Another approach is to use local facilitators to arrange guided discussion groups, based on questions provided by researchers, but allowing for a more general and open-ended dialogue. Stakeholders are encouraged to answer as fully as they are able to and elaborate further where they feel this is pertinent, including references to any reports or experiments in which they may have been involved. Summary notes of guided discussion group sessions are compiled by the meeting facilitators for the researchers, anonymizing the participants. However, where particular participants are eager to engage further with the process, facilitators are encouraged to provide contact details to allow further one-to-one discussions. In organizing stakeholder meetings, facilitators will require training to help them manage discussion technique, so that all involved feel free to participate, even given local or traditional social hierarchies. Equally cultural considerations are vitally important when discussing attitudes to gender and disability, so that all views are valued. Representatives of specific groups, for example based on gender, health and poverty are often those best placed to discuss climate change vulnerability, as this can be increased for female and transgender citizens, those with disabilities or poor landless, community members (Human Rights Council, 2020; Idris, 2021; Portner et al., 2022).

2.6.1. Historic disasters

Even once those most vulnerable to disasters have been identified, the level of impact likely to be caused by this vulnerability may be harder to ascertain. One way to understand better the likely magnitude of climate change hazard effects, is to research previous disasters. By considering not just which disasters have occurred when and where, but also what conditions led to them occurring and how many people, hectares of crops, villages etc were affected, scope of future impacts can be estimated. This is also useful for evaluating adaptation effectiveness, as the result of one climate event in the past can be compared with a similar event after implementation of measures to reduce exposure and vulnerability. However, it should be noted that any changes to socio-economic conditions between these climate events must also be considered. In-country disaster databases may be accessible, but otherwise the EM-DAT global database is universally available, as are aid agency gray literature reports, all of which give a useful level of detail (CRED/UCLouvain, 2022; OCHA, 2023).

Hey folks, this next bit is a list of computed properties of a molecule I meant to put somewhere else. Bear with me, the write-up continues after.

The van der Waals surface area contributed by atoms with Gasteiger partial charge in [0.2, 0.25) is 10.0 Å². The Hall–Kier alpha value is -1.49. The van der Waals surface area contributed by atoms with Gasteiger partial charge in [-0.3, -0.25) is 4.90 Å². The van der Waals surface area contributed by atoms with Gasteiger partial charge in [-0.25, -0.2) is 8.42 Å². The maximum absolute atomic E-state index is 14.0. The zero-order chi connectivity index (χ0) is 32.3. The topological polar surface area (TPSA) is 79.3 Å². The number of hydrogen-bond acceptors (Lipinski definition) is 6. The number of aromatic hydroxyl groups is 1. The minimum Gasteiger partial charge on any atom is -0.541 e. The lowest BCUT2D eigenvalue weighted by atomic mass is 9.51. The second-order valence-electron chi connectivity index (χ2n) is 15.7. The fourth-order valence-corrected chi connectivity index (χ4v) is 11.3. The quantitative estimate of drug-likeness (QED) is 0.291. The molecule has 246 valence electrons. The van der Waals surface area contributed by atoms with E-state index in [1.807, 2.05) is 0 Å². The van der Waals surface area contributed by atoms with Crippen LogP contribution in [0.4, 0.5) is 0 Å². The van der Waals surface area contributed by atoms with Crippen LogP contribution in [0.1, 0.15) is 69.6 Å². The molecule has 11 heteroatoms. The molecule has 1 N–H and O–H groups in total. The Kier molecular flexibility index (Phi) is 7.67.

2.6.2. Charting risk more locally

A number of datasets may be available for a particular region, charting various risk indicators. Potential indices include numbers of people likely to be exposed to a particular hazard, as well as socio-economic data on poverty, literacy and population density at a local level. If this data is not available specialist stakeholder workshops can be held to elicit expert guidance. By charting local level data, a ranking for regions needing urgent adaptation measures can be found, allowing prioritized action. In avoiding the production of a single figure to express risk, useful details on vulnerability to specific hazards is not lost. Thus an area with a need for agricultural extension services to help reduce exposure to water and food scarcity, can be identified from figures on crop yields, malnutrition figures and rainfall deficits.

2.7. ICICLE storylines and infographics

A storyline provides a framework that ensures responses are best fitted to needs. They are defined in Shepherd et al. (2018) as:

a physically self-consistent unfolding of past events, or of plausible future events or pathways.

Taking into account the considerable range in definitions of climate storylines, we introduce here ICICLE storylines, which enhance climate storylines with socio-economic information from expert sources and from robust scientific analysis, such as hydrological impact modeling. Whilst similar to the climate risk narrative, as discussed in Jack et al. (2020), these include cross-sectoral analysis and quantitative socio-economic modeling at increasingly more granular levels at each iteration of the process. In this way climate data is not regarded as a distinct entity, but is augmented by layers of information derived from stakeholder, scientific and literature input to describe some of the effects that changes in the climate may have on those impacted. ICICLE storylines are of particular use to regions like South Asia in which adaptation has so far tended to be reactive (Shaw et al., 2022).

Climate storylines are useful in the first instance in preventing the need for presenting raw climate data and the associated large and uninformative uncertainty ranges to decision makers. Such projections, including levels of uncertainty cascading to the local scale, can seem to undermine the effectiveness of any adaptive action (Hawkins and Sutton, 2009; Wilby and Dessai, 2010; Young et al., 2021). For the most part these uncertainties fall into four main groups:

1. Uncertainty based on unknown future socio-economic pathways and levels of emissions,

2. Uncertainty inherent in climate models used to make climate projections,

3. Natural variability of the climate system,

4. Sensitivity of people and systems to climate change.